Reel Paradise is a reality TV-style telling of the story of a year in the life of John Pierson and his family. Pierson is a prominent figure in the indie film community, a producer who helped get the careers of such figures as Spike Lee, Michael Moore, and Kevin Smith off the ground, and who has authored books and hosted TV shows about movies. This film covers his unlikely sojourn on one of the Fiji islands, where he went for the adventure of buying and operating what might well be the most obscurely located movie theater in the world, right on the International Date Line.
This movie grew on me gradually. I’m still not convinced it was worth an hour and fifty minutes, but I was more bored early than late. There are a lot of elements to this movie, and as it went on I got drawn into multiple of them, and I realized the film was giving me plenty to think about.
You learn a bit about Fiji, or at least this little part of Fiji. There’s the culture clash between the American family and the locals—predictable that there’d be a clash; not always predictable in its particulars. There’s the role of American movies in a Third World country. And a considerable amount of time is devoted to exploring the interpersonal dynamics within the Pierson family.
All these areas are at least somewhat interesting, and as I say, raise issues worth pondering.
One of the things we don’t get to find out is whether Pierson would have been capable of operating a theater in such a location at a profit, since he makes zero effort to do so. In fact, he doesn’t even charge—it’s free movies night after night for anyone on the island who’s interested. (The audiences seem to be disproportionately children, but all age groups are represented.)
The movies being free is significant because the bulk of the people on the island are dirt poor and rarely if ever indulge in such luxuries as going to a movie. Most people with any money on the island are immigrants, mostly Indians, who are resented but without whom the economy, such as it is, would fall apart. The native Fijians mostly live in squalor.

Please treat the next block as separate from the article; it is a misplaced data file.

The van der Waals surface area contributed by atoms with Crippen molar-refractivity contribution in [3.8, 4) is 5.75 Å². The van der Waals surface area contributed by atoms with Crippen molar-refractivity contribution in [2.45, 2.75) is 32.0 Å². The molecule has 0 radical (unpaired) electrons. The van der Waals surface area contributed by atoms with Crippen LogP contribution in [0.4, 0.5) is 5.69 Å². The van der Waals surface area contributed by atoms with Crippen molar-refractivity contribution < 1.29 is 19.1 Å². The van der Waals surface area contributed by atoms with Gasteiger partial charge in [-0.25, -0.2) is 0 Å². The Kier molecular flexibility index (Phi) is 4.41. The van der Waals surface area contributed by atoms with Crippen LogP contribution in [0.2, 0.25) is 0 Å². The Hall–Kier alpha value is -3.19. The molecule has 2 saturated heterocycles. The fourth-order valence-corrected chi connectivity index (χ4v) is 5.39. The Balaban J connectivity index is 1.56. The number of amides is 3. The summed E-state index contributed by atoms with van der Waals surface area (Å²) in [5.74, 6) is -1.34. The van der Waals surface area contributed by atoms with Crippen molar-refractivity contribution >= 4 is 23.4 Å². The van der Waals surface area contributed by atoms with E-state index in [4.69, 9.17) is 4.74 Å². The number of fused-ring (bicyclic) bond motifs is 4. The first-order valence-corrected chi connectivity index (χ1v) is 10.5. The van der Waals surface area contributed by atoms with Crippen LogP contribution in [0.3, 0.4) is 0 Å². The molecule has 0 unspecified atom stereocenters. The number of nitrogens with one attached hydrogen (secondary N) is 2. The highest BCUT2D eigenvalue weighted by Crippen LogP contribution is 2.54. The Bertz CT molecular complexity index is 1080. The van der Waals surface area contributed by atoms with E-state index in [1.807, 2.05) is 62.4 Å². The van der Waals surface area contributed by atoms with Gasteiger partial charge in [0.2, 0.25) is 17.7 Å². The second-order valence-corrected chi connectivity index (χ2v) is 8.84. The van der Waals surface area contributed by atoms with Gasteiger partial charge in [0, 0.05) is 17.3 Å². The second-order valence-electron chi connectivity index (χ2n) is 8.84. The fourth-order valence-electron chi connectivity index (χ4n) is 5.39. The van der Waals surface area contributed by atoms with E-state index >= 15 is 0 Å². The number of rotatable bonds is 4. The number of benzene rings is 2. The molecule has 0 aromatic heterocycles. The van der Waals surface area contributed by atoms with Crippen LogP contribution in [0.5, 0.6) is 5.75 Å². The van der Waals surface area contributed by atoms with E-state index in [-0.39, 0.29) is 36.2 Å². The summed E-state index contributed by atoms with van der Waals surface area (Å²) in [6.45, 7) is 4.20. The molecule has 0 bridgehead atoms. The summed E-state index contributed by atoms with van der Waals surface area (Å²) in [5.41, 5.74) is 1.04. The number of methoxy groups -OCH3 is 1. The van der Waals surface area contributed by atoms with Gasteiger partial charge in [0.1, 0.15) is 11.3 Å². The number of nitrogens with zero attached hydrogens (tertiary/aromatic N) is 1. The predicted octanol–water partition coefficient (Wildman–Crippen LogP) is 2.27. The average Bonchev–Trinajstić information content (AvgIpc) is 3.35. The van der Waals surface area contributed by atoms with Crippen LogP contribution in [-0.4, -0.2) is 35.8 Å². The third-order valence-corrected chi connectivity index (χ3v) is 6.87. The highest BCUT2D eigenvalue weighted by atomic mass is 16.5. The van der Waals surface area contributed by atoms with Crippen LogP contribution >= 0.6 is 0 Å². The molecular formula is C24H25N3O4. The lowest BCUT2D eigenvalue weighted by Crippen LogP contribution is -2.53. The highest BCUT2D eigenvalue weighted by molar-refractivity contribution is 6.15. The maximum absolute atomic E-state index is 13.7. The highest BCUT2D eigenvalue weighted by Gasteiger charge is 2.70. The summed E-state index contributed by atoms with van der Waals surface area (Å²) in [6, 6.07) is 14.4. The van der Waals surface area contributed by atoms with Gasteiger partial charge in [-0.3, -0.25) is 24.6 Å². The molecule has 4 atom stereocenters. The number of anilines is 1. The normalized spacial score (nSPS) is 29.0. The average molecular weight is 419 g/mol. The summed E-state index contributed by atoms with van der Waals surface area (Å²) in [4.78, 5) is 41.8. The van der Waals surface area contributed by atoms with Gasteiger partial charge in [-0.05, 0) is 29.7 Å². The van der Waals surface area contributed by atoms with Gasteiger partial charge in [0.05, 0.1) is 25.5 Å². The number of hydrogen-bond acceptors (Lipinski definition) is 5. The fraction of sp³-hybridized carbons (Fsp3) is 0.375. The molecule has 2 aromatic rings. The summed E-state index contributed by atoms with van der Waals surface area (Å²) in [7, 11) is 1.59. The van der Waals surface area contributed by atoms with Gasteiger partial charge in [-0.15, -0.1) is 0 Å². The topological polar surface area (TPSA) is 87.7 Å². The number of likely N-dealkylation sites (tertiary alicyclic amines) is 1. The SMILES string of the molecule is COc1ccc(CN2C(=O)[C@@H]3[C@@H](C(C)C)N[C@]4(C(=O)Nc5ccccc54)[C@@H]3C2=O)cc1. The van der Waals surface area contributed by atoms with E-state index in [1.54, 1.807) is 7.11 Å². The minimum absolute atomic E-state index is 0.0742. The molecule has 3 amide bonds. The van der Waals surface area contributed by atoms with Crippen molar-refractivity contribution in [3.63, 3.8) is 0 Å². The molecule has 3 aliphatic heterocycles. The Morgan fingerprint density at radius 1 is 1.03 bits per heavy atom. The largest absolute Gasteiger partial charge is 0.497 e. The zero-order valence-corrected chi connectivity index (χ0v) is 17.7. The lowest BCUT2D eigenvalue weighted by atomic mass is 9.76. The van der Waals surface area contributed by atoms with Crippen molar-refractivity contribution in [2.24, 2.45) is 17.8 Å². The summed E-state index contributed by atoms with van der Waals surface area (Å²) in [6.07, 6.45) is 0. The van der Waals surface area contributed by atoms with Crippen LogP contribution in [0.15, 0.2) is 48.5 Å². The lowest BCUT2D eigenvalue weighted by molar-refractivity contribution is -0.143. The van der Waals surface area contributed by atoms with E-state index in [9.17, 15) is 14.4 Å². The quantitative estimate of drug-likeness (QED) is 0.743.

Especially in the early portion of the film, the impression I had of living conditions on the island was a lot more negative than positive. Though some of the scenery is of the “island paradise” variety, and I’m sure the touristy areas of a place like Fiji are kept scrupulously inviting, this is mostly creepy Third World stuff—lots of crime, heavy poverty, racial and ethnic tensions, a certain amount of primitive Christianity imposed from outside, routine domestic violence (one local girl is amazed that the Piersons argue the way they do, as she’s used to parents settling matters by hitting each other or the kids), and nothing much resembling a Puritan work ethic.
The house they are renting is burglarized twice, which provides an introduction to maybe my favorite character of the film—the drunk, comically shifty Australian landlord. He’s the only one other than the Piersons with a key to their rental house, and the circumstantial evidence points to him being involved in one or both of the burglaries.
In reaction to one of the burglaries, he defensively offers a convoluted explanation of why he didn’t investigate the frantic dog barking at the time (at least I think that’s what he’s talking about) that involves some kind of distinction among different kinds of barks he can recognize—barks directed toward other dogs, barks directed toward strangers, barks directed toward known enemies, etc.—and he works in the delightful phrase “dog forensics” to describe what he’s doing. I also like his line later concerning a different matter, when in response to the question “Did you call him a cunt?” he says, “Not to my knowledge.”